Northern Australia from Western Australia (Kimberley, Exmouth Gulf), Northern Territory, Queensland, central New South Wales.
Upper: on bryozoan food colony, Pleurotoichus clathratus, Halifax Park, Port Stephens, New South Wales, July 1986. 18mm long. AM C150357. Photo: Bill Rudman. Lower: SEM of radula showing part of whole ribbon (upper) and section of left side of ribbon (lower) showing large denticulate inner teeth and small reduced, plate-like outer teeth. North Solitary Is., Coffs Harbour, New South Wales, Australia, 17 January 1989, AM C157164. Scale bar = 10 µm. Photos: A.C. Miller.
NOTE: This species has previously been called Hopkinsia sp. on the Forum.
The animal is very elongate with a high profile and completely lacks any sign of a mantle edge. There are 4 prominent, very large, lateral papillae on each side of the body. The anterior papilla on each side sits in front of the adjacent rhinophore, and points forward. It is somewhat smaller than the 3 other lateral papillae on each side which point outwards and somewhat upwards. They are quite rigid and so are not as mobile and flexible as the papillae of many other species of Okenia with long papilla. There is one other mantle papilla, and it sits in the dorsal midline, just in front of the gills. There are up to 5 simple gills arranged in arch around the anal papilla. The rhinophores are long and tapering. The club, with up to 16 lamellae, occupies the upper two-thirds of the rhinophore. The head is very distinctive, with a wide bilobed 'oral veil' at least twice the width of the body. At times the lateral tips of the head can extend into tentacular foot corners. This species is named for its superficial likeness to the Burgess Shale 'onycophoran' fossil, Hallucigenia sparsa Morris, 1977, as reconstructed by Lars Ramsköld (1992). The whole of the animal is bright pink except for the tips of the mantle processes, the gills, and the rhinophores which are a deeper, redder shade of the same colour.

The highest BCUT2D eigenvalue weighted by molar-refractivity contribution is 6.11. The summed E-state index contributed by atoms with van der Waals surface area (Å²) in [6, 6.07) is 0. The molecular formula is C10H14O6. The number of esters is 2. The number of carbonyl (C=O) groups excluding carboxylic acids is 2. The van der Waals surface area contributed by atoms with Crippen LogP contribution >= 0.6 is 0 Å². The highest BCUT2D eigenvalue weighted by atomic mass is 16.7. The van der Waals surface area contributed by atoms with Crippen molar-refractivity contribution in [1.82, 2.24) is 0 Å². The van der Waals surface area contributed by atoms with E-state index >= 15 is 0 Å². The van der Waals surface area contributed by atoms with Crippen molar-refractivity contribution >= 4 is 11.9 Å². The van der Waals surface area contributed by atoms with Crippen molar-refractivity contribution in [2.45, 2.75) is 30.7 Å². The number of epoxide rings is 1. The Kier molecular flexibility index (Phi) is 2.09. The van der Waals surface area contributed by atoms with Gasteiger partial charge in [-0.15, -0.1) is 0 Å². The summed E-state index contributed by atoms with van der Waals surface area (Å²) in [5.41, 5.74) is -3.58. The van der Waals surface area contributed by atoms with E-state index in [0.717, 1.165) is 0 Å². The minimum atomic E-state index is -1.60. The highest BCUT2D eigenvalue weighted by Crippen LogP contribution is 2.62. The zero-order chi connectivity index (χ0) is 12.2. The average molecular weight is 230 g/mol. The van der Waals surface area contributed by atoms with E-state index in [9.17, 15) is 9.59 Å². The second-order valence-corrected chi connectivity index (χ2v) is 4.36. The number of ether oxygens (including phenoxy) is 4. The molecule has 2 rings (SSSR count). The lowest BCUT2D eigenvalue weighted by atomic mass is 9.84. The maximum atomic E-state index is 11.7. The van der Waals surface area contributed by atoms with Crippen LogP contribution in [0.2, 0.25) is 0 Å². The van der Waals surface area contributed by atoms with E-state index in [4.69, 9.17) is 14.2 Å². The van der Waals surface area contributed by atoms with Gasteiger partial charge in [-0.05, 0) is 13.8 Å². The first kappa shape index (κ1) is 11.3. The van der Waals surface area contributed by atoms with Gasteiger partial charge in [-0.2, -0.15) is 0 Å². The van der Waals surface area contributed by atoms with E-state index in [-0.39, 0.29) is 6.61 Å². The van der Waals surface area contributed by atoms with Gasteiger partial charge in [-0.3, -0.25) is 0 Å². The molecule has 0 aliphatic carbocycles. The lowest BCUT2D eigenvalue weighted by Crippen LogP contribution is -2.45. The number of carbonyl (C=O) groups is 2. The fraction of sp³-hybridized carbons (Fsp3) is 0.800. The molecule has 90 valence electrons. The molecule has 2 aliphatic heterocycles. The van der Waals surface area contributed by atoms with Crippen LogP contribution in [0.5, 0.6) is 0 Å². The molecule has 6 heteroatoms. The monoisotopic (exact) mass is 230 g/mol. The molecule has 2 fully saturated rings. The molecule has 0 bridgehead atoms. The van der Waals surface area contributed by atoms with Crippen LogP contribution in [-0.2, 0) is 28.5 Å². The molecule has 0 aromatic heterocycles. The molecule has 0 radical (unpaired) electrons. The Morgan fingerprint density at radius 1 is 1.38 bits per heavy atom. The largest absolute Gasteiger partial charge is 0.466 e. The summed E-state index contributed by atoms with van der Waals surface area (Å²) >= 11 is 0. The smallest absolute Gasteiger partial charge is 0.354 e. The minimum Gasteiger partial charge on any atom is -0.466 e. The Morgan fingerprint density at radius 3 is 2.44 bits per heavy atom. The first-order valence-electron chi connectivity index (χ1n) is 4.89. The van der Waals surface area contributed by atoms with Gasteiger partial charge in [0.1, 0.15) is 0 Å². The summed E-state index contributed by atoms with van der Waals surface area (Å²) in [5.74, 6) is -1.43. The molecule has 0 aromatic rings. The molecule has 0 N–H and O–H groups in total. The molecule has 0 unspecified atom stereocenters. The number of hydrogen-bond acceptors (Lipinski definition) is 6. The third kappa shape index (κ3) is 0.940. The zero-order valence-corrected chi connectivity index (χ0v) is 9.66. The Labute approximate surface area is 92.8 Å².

The radula is very similar in shape to that of O. kondoi. The inner teeth have a broad base and a blade which ends in a bicuspid tip. A medio-dorsal groove runs down the distal half of the tooth. There are up to 16 very long denticles along the cutting edge of the tooth. The much smaller outer teeth have a broadly quadrangular shape with up to 3 or 4 remnant cusps.
Okenia hallucigenia is often found with the very similar looking Okenia stellata on the bryozoan Pleurotoichus clathratus. This pair of species is matched by another pair of similarly shaped and coloured species (O. nakanotoensis, O. kondoi) which are reported from southern Japan, the Marshall Ids and the Philippines. Okenia kondoi is very similar to Okenia hallucigenia in external shape and radular morphology. Externally, O. kondoi appears to be even more cylindrical in shape than O. hallucigenia, its diameter matching that of the cylindrical branches of the bryozoan on which it lives and feeds. It also differs from O. hallucigenia in its colour pattern, with the bottom half of each papilla being creamy white. Okenia hallucigenia differs from O. stellata in the number of lateral papillae, radular morphology, and details of colour pattern. Observations from Western Australia, Queensland and New South Wales all note its association with the bryozoan Pleurotoichus clathratus.
Rudman, W.B. (2004) Further species of the opisthobranch genus Okenia (Nudibranchia: Goniodorididae) from the Indo-West Pacific. Zootaxa, 695: 1-70
Rudman, W.B., 2004 (December 21) Okenia hallucigenia Rudman, 2004. [In] Sea Slug Forum. Australian Museum, Sydney. Available from http://www.seaslugforum.net/factsheet/okenhall
Re: Okenia hallucigenia from sthn Queensland
From: Gary Cobb, November 11, 2008
Okenia hallucigenia from sthn Queensland
From: Gary Cobb, November 10, 2008
Okenia hallucigenia ? from Port Stephens
From: Leanne & David Atkinson, November 7, 2008
Hopkinsia feeding on Pleurotoichus
From: Phil Bock, August 26, 1999